B. Andrew Chupp
School of Public Policy
Georgia Institute of Technology
685 Cherry St.
Information about this author at RePEc
NBER Working Papers and Publications
|July 2015||The Impact of Trading on the Costs and Benefits of the Acid Rain Program|
with H. Ron Chan, Maureen L. Cropper, Nicholas Z. Muller: w21383
This study quantifies the cost savings from the Acid Rain Program (ARP) compared with a command-and-control alternative and also examines the impact of trading under the ARP on health damages. To quantify cost savings, we compare compliance costs for non-NSPS (New Source Performance Standards) coal-fired Electricity Generating Units (EGUs) under the ARP with compliance costs under a uniform performance standard that achieves the same aggregate emissions. We do this for the year 2002, the third year of Phase II of the program. We find annual cost savings of approximately $240 million (1995$). To examine the health effects of trading, we compute the health damages associated with observed sulfur dioxide (SO2) emissions from all units regulated under the ARP in 2002—approximately 10.2 million...
Published: H. Ron Chan & B. Andrew Chupp & Maureen L. Cropper & Nicholas Z. Muller, 2017. "The Impact of Trading on the Costs and Benefits of the Acid Rain Program," Journal of Environmental Economics and Management, .
|January 2010||Heterogeneous Harm vs. Spatial Spillovers: Environmental Federalism and US Air Pollution|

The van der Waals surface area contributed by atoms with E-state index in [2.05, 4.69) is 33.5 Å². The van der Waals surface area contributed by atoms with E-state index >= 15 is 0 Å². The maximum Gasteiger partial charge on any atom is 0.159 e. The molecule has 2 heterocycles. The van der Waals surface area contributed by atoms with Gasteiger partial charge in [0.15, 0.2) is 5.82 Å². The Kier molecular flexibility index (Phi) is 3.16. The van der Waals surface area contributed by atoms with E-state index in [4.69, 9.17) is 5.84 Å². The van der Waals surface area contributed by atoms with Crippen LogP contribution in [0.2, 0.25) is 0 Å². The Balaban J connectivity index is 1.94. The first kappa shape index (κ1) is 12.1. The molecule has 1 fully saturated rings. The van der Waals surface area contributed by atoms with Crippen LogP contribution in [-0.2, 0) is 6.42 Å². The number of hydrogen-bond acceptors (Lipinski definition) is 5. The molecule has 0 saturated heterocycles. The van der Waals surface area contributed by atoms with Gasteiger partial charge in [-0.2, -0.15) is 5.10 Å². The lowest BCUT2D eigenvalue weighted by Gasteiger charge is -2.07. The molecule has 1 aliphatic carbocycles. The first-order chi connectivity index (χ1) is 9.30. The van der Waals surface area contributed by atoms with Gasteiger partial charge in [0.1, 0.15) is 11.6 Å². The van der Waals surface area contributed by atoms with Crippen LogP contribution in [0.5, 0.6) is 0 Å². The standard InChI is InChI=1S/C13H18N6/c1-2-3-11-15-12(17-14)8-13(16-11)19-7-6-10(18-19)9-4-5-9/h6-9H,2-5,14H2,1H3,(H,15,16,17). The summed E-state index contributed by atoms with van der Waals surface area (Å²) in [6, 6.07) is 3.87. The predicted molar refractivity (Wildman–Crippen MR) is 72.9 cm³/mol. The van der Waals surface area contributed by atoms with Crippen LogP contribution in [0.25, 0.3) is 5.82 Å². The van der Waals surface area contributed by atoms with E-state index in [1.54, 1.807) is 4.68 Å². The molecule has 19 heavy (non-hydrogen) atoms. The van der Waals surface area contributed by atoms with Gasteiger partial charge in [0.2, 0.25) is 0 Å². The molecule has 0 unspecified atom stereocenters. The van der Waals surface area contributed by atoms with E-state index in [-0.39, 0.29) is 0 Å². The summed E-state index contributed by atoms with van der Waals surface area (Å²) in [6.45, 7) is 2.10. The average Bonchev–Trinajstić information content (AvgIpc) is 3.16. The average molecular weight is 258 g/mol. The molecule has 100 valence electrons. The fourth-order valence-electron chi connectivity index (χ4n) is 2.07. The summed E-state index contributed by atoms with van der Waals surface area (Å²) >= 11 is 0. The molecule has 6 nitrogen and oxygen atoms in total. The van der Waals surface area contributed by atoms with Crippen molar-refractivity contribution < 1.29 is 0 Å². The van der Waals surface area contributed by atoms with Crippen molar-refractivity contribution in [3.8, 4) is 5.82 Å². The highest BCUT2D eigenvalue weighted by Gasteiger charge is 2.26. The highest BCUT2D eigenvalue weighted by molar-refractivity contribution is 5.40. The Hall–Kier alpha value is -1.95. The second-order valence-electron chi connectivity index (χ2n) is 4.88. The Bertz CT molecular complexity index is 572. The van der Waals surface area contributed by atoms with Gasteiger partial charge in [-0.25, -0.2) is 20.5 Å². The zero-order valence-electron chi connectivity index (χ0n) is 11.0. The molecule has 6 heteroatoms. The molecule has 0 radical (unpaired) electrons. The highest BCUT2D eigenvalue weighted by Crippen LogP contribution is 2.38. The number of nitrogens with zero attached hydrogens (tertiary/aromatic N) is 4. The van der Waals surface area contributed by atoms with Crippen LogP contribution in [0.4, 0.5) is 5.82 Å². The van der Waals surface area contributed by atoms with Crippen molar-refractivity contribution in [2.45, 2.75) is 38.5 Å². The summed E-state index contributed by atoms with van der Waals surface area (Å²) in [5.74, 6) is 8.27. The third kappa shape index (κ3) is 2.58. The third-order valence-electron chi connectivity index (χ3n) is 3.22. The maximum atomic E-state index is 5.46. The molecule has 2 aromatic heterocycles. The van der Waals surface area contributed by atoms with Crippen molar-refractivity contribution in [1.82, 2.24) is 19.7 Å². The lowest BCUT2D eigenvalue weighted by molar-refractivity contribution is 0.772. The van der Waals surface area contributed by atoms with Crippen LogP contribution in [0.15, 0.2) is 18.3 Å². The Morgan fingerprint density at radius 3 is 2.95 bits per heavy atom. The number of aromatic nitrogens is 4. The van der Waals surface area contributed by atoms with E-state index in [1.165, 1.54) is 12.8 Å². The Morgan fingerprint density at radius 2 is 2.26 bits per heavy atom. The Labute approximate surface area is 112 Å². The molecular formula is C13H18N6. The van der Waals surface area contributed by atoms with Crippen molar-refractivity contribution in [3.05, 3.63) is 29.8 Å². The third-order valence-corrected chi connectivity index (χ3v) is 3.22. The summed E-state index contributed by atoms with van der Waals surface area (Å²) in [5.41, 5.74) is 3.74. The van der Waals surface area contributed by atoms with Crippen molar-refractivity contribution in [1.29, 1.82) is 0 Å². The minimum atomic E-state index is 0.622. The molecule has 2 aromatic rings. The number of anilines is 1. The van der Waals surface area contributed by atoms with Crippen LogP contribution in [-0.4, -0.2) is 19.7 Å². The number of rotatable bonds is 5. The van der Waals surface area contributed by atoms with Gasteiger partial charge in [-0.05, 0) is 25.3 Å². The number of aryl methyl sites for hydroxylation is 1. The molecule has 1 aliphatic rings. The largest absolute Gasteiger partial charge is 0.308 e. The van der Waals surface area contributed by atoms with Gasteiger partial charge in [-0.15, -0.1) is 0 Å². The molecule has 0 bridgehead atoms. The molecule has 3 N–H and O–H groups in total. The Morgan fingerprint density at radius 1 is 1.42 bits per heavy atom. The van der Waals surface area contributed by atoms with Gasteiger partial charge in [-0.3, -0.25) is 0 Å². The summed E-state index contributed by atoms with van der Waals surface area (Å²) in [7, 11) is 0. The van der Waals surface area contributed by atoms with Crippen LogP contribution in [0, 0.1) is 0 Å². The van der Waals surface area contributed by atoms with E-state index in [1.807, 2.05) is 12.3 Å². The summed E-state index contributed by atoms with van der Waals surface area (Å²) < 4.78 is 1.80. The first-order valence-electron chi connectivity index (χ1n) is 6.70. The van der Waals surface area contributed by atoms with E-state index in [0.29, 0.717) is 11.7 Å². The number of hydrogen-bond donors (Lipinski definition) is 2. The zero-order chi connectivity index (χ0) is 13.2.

with H. Spencer Banzhaf: w15666
The economics of environmental federalism identifies two book-end departures from the first-best, which equates marginal costs and benefits in all local jurisdictions. Local governments may respond to local conditions, but ignore inter-jurisdictional spillovers. Alternatively, central governments may internalize spillovers, but impose uniform regulations ignoring local hetero-geneity. We provide a simple model that demonstrates that the choice of policy depends crucial-ly on the shape of marginal abatement costs. If marginal costs are increasing and convex, then abatement cost elasticities will tend to be higher around the local policies. This increases the deadweight loss of those policies relative to the centralized policy, ceteris paribus.
Using a large simulation model, we then...
Published: "Fiscal Federalism and Interjurisdictional Extern alities: New Results and an Application to US Air Pollution," Journal of Public Economics 96, 2012, pp. 449-464 (with B.A. Chupp).